Friday, 11 November 2016
The Origins of the Runes
Earlier Germanic sacred symbols, such as those preserved in northern European petroglyphs, were also likely influential in the development of the script.
The earliest possibly runic inscription is found on the Meldorf brooch, which was manufactured in the north of modern-day Germany around 50 CE. The inscription is highly ambiguous, however, and scholars are divided over whether its letters are runic or Roman. The earliest unambiguous runic inscriptions are found on the Vimose comb from Vimose, Denmark and the Øvre Stabu spearhead from southern Norway, both of which date to approximately 160 CE. The earliest known carving of the entire futhark, in order, is that on the Kylver stone from Gotland, Sweden, which dates to roughly 400 CE.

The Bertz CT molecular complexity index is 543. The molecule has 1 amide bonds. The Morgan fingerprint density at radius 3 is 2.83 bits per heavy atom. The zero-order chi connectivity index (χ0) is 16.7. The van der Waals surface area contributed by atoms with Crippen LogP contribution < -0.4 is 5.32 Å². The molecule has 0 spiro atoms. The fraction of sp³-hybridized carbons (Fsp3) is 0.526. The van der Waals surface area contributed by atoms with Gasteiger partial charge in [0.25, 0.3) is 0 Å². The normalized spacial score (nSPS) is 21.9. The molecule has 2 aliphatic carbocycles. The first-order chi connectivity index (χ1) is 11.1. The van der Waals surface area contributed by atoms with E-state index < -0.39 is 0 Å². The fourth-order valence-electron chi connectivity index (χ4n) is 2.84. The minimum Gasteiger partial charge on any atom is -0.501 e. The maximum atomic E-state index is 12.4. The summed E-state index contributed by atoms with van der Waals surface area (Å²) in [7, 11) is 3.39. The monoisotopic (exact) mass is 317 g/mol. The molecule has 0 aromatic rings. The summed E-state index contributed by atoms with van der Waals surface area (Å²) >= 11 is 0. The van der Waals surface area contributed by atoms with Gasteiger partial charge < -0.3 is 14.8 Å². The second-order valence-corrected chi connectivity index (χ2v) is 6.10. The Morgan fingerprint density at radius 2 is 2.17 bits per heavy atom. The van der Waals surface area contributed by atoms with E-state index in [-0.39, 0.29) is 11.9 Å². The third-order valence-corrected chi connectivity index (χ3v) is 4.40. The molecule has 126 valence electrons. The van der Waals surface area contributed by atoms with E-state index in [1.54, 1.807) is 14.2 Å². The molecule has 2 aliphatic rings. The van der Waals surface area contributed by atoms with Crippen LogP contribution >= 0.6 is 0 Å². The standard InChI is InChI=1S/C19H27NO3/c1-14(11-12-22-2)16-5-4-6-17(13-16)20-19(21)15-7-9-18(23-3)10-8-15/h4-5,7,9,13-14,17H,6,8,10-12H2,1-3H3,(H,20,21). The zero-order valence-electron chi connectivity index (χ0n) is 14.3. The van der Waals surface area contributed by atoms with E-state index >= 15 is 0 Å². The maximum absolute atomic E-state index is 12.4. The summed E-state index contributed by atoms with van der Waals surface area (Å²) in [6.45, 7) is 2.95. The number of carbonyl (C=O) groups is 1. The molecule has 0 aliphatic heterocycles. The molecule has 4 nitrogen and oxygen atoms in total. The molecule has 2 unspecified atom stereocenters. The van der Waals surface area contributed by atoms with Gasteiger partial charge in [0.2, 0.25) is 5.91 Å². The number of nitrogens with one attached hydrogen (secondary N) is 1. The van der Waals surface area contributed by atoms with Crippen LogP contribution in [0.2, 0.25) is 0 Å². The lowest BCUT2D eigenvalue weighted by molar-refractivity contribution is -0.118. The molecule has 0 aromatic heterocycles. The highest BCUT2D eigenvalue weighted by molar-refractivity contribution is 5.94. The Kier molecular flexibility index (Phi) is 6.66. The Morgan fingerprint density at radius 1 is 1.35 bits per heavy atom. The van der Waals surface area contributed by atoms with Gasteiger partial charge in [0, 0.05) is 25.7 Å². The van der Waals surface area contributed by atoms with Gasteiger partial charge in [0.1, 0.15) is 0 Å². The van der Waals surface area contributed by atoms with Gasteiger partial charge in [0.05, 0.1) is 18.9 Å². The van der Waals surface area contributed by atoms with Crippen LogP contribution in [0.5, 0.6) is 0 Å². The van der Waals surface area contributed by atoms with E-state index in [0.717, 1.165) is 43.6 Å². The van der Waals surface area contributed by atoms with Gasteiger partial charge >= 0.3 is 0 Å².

If Odin was first and always the highest magician, we realize that the runes, however recent they may be, would have fallen under his sway. New and particularly effective implements for magic works, they would become by definition and without contest a part of his domain. … Odin could have been the patron, the possessor par excellence of this redoubtable power of secrecy and secret knowledge, before the name of that knowledge became the technical name of signs both phonetic and magic which came from the Alps or elsewhere, but did not lose its former, larger sense...read more>>>...